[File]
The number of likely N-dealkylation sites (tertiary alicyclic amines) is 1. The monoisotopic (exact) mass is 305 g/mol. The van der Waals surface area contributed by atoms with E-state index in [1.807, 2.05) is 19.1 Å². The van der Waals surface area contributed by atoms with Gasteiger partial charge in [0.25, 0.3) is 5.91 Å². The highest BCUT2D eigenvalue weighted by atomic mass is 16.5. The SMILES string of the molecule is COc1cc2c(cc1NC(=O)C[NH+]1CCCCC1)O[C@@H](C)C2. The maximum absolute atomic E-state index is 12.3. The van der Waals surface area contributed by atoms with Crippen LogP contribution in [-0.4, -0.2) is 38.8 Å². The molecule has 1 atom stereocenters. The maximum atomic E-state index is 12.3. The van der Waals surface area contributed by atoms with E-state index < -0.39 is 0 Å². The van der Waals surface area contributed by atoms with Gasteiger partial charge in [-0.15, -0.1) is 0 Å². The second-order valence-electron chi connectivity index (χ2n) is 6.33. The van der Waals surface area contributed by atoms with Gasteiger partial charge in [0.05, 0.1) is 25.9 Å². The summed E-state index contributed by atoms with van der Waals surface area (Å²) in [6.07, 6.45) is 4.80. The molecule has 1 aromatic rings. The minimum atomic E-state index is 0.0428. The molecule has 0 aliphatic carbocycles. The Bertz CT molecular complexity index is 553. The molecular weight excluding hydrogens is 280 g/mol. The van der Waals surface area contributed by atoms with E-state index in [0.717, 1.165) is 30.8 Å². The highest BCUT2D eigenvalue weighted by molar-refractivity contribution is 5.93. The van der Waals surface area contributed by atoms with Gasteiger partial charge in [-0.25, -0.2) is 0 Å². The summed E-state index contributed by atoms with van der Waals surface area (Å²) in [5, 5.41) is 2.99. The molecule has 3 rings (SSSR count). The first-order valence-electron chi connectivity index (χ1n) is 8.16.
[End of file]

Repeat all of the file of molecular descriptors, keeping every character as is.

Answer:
The number of likely N-dealkylation sites (tertiary alicyclic amines) is 1. The monoisotopic (exact) mass is 305 g/mol. The van der Waals surface area contributed by atoms with E-state index in [1.807, 2.05) is 19.1 Å². The van der Waals surface area contributed by atoms with Gasteiger partial charge in [0.25, 0.3) is 5.91 Å². The highest BCUT2D eigenvalue weighted by atomic mass is 16.5. The SMILES string of the molecule is COc1cc2c(cc1NC(=O)C[NH+]1CCCCC1)O[C@@H](C)C2. The maximum absolute atomic E-state index is 12.3. The van der Waals surface area contributed by atoms with Crippen LogP contribution in [-0.4, -0.2) is 38.8 Å². The molecule has 1 atom stereocenters. The maximum atomic E-state index is 12.3. The van der Waals surface area contributed by atoms with E-state index < -0.39 is 0 Å². The van der Waals surface area contributed by atoms with Gasteiger partial charge in [-0.15, -0.1) is 0 Å². The second-order valence-electron chi connectivity index (χ2n) is 6.33. The van der Waals surface area contributed by atoms with Gasteiger partial charge in [0.05, 0.1) is 25.9 Å². The summed E-state index contributed by atoms with van der Waals surface area (Å²) in [6.07, 6.45) is 4.80. The molecule has 1 aromatic rings. The minimum atomic E-state index is 0.0428. The molecule has 0 aliphatic carbocycles. The Bertz CT molecular complexity index is 553. The molecular weight excluding hydrogens is 280 g/mol. The van der Waals surface area contributed by atoms with E-state index in [0.717, 1.165) is 30.8 Å². The highest BCUT2D eigenvalue weighted by molar-refractivity contribution is 5.93. The van der Waals surface area contributed by atoms with Gasteiger partial charge in [-0.25, -0.2) is 0 Å². The summed E-state index contributed by atoms with van der Waals surface area (Å²) in [5, 5.41) is 2.99. The molecule has 3 rings (SSSR count). The first-order valence-electron chi connectivity index (χ1n) is 8.16.